Brian Setzer released his first solo record in 1986, called ‘The Knife Feels Like Justice’, and it’s clear from the sound of the record that Setzer was wanting to expand beyond the tried and true rockabilly sound of the Stray Cats recordings he’d been a part of up to that point. This record, though still carrying a bit of the rockabilly influence that had put the Stray Cats on the map, has traces of what the more conventional ’80s stadium rock sound was at the time. This record sits alongside Bruce Springsteen records of this time period quite nicely. It’s also nice to hear Setzer sound so free and released on this record.
The opening track on the record is the title track and it sets in place the musical shift from Stray Cat Setzer to solo Setzer pretty well. This track is more traditionally anthemic than anything that the Stray Cats had released up to that point. The moments on this record where Setzer lets himself do more things within the conventional rock format of the time tend to be the moments where the record shines the brightest, because Setzer handles the format with elegance and is able to put his own unique twist on it. He doesn’t completely shed his rockabilly blood though, as evidenced in tracks like “Radiation Ranch”, which he cleverly places in-between the more anthemic pieces, and it’s clear that he still has the chops to play on that level. Rockabilly is his bread and butter; it’s in his blood. However, it’s no question that this record is at its best when Setzer is given the green light to let out the anthems. Songs like “Boulevard of Broken Dreams”, “Aztec”, “Chains Around Your Heart”, and “Maria” show that Setzer was fully capable of performing on the stage with the giants of ’80s rock and, more importantly, was able to create these kinds of songs without them sounding contrived or pre-packaged. Many have argued that this record shows Setzer sacrificing his integrity as an artist for a quick buck. Rest assured, this is absolutely not true. This record has a fresh scent to it, feeling as if Setzer was able to create a record just for himself without having the expectations that came with being part of the Stray Cats lingering over his shoulder.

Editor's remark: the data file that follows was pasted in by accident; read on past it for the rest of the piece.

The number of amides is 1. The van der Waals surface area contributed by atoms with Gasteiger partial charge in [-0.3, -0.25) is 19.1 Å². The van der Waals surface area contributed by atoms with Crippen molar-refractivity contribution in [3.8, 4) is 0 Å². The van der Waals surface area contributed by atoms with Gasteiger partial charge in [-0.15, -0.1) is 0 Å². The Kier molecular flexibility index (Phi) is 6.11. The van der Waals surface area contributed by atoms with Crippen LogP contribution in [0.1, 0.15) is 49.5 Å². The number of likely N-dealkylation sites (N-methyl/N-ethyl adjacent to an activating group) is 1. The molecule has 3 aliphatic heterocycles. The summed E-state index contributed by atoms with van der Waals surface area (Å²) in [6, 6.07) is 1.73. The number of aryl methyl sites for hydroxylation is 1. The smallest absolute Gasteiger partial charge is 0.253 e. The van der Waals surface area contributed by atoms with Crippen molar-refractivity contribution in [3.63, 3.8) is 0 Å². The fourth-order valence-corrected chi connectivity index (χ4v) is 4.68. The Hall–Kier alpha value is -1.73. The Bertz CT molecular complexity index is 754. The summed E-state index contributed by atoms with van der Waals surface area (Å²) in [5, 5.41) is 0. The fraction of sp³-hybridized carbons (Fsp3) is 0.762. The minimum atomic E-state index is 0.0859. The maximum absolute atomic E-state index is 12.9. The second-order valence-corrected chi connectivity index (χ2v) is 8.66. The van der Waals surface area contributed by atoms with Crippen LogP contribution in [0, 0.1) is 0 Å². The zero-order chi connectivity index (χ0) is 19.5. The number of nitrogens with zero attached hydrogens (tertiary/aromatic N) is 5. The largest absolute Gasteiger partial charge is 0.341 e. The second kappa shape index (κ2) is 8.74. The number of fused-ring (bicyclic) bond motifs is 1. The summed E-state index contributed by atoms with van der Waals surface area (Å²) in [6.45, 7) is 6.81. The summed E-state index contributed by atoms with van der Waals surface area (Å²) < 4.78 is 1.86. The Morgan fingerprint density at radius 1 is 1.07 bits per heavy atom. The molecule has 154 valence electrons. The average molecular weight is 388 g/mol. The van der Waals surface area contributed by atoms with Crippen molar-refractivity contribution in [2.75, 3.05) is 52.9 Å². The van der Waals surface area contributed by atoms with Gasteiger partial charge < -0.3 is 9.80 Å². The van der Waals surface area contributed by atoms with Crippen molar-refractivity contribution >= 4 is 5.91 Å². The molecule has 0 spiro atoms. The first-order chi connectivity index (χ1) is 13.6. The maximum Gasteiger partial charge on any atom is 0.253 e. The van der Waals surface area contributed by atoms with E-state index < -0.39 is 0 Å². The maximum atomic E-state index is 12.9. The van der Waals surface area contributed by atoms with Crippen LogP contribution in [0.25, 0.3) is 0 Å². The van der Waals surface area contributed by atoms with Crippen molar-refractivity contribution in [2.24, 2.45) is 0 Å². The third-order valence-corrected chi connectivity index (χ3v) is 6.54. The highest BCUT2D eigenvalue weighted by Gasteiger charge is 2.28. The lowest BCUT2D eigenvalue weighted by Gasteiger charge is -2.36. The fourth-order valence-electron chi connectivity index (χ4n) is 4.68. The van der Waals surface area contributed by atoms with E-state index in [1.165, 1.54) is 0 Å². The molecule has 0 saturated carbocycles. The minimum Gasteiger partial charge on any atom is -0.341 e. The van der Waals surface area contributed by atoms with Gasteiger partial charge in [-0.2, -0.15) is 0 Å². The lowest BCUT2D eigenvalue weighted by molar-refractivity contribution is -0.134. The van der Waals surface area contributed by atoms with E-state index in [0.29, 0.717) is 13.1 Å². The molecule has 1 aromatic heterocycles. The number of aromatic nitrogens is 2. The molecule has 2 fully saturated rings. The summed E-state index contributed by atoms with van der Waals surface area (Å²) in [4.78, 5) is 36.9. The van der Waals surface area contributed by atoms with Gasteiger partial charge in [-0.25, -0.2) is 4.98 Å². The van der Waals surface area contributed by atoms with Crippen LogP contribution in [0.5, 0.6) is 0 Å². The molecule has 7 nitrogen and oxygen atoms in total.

Brian Setzer accomplished something real with this record. It’s an inevitability; at some point the star frontman for a popular band will probably go off and do a solo record, but the big question is always whether or not it will succeed. Setzer succeeds big time here. It’s always a treat when a debut solo record is a success, because it means that the artist responsible will be able to create more records under their own name. It’s often fun for them to create records under their own name, because it can free them from the responsibilities that are forced upon them by being in whatever band they happen to play in. This record will go down as a landmark release for Setzer for this very reason and, in its own unique way, it stands alongside the best Stray Cat releases in terms of overall quality.